Page 50 - BSC Faculty Handbook

Faculty Endorsed 5/12/03, Board Approved 5/15/03
Faculty Amended/Endorsed 9/20/04, Board Amended/Approved 10/7/04
Faculty Amended/Endorsed 10/17/05, Board Amended/Approved 10/21/05
Faculty Amended/Endorsed 8/24/07, Academic Affairs Committee Amended/Approved 4/10/07
Faculty Amended/Endorsed 5/6/08, Board Amended/Approved 5/9/08
Faculty Amended/Endorsed 4/14/09, 5/5/09; Board Approved 5/8/09
Faculty Amended/Endorsed 12/7/2011; Board Approved 1/27/12
Faculty are deemed to be “school officials” and can access data in TheSIS (The Student
Information System) and Datatel if they have a legitimate educational interest. A legitimate
educational interest exists if the Faculty member needs to view the education record in order to
fulfill his or her professional responsibility. Faculty members with legitimate educational
interest in a student can also discuss the student’s pertinent records with an advisor. These
persons should have a demonstrable need to know, and to know only information pertinent to the
inquiry, however.
Students’ schedules; parents’ names, addresses, and telephone numbers; date or place of birth
these may be confirmed or denied, but not corrected); health status; attendance records; and
recorded disciplinary actions should not be released to outside sources. Emergencies should be
directed to the Provost’s Office and the Office of Student Affairs.
Only designated Records Office staff may respond to an outside inquiry for student information.
Inquiries should be forwarded to the Records Office.
IV.A.5. Student Referrals
Any Faculty member who believes a student is in trouble, academically or personally, should not
hesitate to contact any of the numerous offices on campus designed to help students who are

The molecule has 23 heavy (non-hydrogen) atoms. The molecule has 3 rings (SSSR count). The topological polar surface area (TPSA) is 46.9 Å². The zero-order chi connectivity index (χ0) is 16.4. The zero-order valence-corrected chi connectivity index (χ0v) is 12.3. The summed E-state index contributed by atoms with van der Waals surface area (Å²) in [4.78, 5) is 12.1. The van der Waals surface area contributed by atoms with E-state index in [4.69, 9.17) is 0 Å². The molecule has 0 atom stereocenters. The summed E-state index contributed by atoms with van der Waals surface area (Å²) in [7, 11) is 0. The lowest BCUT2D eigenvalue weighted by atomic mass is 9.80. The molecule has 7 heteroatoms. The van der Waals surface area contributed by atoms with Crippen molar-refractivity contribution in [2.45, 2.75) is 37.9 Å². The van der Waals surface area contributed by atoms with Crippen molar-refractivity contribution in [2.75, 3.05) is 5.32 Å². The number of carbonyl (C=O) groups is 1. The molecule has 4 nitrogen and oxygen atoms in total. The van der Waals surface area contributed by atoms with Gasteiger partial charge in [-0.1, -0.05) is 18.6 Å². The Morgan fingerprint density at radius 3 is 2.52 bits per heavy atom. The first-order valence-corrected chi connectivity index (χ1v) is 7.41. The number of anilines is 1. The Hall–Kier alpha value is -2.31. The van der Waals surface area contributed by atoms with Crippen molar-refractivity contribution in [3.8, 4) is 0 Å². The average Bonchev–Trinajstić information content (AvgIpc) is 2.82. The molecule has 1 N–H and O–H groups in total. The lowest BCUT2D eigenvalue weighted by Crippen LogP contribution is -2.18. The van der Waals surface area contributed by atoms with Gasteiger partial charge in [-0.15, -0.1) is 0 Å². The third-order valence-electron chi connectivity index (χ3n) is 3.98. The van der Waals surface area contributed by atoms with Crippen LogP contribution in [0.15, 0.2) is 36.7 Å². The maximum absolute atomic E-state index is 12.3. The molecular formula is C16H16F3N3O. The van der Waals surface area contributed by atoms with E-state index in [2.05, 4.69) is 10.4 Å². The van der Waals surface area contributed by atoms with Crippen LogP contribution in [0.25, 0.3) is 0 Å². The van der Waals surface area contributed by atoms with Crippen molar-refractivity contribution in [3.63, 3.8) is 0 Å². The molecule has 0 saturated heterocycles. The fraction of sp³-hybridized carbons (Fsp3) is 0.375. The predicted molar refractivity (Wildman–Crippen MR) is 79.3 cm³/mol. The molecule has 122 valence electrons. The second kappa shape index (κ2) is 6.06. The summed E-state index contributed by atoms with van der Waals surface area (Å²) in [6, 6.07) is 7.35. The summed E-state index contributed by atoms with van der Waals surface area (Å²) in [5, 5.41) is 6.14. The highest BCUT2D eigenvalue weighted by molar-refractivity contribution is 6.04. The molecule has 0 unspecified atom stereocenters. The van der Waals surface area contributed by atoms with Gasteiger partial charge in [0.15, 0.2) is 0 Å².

having difficulty adjusting to life at an academic institution. Referrals may be made to the
Provost's Office, to the Student Affairs Office, to the Chaplain, to the Counseling Center, or to
the Dean of Records.
IV.B.1. Syllabi
All courses must have an accompanying course syllabus. The syllabus should provide a clear
statement regarding the course objectives and the relation of the objectives to the general
education or major program goals of the department. The syllabus should also clearly state the
instructor's expectations regarding class attendance, examinations, written assignments, class
presentations, other assignments, plagiarism, and the Honor Code. The syllabus should also
contain an explanation of how the instructor will determine grades. (See
IV.B.2. Tests
Some form of evaluation should be given in all courses early each term, preferably by the end of
the second week. Frequent quizzes and written work should be assigned during the term; all
written work should be graded carefully and promptly; frequent conferences should be held with
the students concerning their work. Because the College emphasizes that a clear and pleasing
prose style is the surest mark of an educated person, the Faculty is expected to require high
standards of good writing of all students in all classes. Records of students' grades and course
work not returned to students
should be kept on file for at least five years after the course has